Tips for Protecting International Trademarks
If goods are marketed and sold in the United States, most manufacturers want to protect those goods and services with a trademark. When goods or services are to be sold on the international market, a trademark is just as important. Every country has its own notice laws with regard to trademarks and its own laws and methods of handling trademark disputes. An attorney can help you with these tricky issues.
Research the forms of notice required in any country where the goods or services will be marketed. For example, determine whether the TM and ® symbols from your country offer any legal protection in the target market.
Research the laws of the foreign countries so that you understand, before any trouble arises, what liabilities or penalties there may be if the goods or services are not properly trademarked under the rules for that country.
Research the history of how courts in that country have handled trademark disputes.
Research whether the country is a signatory to any treaty covering intellectual property.
Example: The World Intellectual Property Organization (WIPO) has a Trademark Law Treaty adopted in 1994. The WIPO Treaty contains detailed provisions on how trademarks must be registered, and renewed, in the participating countries. The North American Free Trade Agreement (NAFTA) and the World Trade Organization also both contain provisions dealing with intellectual property protection.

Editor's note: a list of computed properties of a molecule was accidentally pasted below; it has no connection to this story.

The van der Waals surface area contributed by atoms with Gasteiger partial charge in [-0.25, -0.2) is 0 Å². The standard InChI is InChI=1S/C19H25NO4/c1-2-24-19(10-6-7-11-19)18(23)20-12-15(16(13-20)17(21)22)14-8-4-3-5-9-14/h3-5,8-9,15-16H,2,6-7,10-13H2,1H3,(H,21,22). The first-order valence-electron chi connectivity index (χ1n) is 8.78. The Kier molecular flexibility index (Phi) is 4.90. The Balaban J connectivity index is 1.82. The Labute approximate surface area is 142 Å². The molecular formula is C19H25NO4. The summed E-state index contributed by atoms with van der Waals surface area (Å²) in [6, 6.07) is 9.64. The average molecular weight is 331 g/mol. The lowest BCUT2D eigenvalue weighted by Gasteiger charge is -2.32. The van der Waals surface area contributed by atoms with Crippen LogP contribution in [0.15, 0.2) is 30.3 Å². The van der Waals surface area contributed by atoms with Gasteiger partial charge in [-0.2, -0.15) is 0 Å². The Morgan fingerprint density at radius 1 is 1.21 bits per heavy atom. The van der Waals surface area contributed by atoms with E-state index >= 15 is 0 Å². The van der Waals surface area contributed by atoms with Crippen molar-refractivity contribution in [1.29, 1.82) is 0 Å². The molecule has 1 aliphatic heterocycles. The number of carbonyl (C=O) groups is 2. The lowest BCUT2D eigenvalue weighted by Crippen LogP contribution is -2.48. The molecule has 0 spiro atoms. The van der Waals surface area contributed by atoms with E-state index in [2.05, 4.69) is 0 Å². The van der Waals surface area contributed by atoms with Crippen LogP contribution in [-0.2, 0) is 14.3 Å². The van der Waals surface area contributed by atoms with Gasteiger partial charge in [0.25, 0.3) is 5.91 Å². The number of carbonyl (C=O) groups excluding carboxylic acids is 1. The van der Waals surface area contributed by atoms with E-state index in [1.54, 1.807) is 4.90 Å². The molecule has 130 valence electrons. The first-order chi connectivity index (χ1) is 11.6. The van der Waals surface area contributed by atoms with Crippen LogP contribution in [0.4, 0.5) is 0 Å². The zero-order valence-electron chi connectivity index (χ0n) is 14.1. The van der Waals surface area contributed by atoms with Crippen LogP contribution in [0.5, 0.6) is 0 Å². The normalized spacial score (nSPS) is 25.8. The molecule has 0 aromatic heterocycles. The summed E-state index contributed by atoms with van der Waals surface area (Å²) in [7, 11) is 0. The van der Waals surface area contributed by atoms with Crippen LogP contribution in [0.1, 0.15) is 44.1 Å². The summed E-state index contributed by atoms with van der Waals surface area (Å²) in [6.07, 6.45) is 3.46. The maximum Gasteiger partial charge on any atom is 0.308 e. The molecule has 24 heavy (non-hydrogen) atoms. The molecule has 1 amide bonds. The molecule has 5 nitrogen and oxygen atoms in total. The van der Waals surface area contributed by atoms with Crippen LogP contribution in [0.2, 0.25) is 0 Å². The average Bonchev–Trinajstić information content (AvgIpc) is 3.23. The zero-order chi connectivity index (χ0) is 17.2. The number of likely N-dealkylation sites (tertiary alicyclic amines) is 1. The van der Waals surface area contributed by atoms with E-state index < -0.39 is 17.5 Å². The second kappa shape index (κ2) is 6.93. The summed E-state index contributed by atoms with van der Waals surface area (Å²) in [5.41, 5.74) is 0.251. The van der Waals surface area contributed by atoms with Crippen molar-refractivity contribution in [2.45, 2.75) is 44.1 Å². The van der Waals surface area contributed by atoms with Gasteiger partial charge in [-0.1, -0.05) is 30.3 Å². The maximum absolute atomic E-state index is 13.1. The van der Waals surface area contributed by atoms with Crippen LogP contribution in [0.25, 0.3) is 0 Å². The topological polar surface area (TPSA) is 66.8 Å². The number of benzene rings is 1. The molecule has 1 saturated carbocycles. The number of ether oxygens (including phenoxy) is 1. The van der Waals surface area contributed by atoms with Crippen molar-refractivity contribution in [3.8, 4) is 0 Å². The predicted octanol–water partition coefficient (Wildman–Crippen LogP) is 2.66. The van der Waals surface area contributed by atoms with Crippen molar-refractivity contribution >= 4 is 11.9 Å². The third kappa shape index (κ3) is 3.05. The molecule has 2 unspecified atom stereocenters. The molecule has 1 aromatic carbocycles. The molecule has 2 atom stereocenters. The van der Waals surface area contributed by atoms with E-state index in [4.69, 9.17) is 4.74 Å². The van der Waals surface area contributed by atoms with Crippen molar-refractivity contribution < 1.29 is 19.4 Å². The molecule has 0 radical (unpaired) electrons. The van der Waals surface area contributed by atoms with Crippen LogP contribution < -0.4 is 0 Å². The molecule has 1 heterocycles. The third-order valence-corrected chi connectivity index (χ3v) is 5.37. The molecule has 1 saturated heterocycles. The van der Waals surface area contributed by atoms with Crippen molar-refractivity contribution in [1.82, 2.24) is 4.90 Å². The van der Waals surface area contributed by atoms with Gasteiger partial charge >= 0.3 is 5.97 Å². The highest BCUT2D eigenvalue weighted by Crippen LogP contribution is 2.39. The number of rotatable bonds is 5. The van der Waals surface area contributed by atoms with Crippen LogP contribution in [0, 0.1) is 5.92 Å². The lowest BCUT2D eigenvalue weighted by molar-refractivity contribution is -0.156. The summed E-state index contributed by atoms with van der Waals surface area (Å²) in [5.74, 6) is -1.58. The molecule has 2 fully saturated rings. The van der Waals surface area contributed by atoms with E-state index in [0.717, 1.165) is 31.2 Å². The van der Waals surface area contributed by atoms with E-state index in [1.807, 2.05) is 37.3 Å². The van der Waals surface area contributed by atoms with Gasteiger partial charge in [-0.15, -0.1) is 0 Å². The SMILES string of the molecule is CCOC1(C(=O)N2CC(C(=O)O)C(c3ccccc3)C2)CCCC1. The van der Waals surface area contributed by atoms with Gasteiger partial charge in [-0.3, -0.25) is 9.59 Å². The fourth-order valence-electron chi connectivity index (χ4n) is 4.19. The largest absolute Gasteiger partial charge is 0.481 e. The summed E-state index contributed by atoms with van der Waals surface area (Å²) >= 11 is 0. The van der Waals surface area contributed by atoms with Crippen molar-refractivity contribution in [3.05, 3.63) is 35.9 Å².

Research whether you may be able to engage in alternative dispute resolution (ADR) if a trademark issue should arise in a foreign country. ADR is often a quicker and more cost-effective way to resolve disputes than full-blown litigation.
Examples of Foreign Trademark Laws:
The TM and ® symbols are generally recognized as acceptable forms of notice in the Asia/Pacific regions and Europe. However, in South America, the ® symbol is only acceptable in Paraguay and Ecuador. Other South American countries require other forms of notice. In still other countries, there may be no specific law on what notice is acceptable. In those situations, manufacturers are left to decide what sign to use.
In some countries, you must provide more than just the TM and ® symbols. For example, in Iran, pharmaceutical products, toiletry items, and foodstuffs must bear registration symbols or marks and must also include the registration number and registration date.
Every country differs in how they deal with the failure to indicate that a mark is registered and the false indication that a trademark is registered when it is not. For example, in North America there is no sanction for failing to indicate that a trademark is registered. In several Asian countries, however, a party can face both criminal fines and imprisonment for making a false claim that a product is trademarked.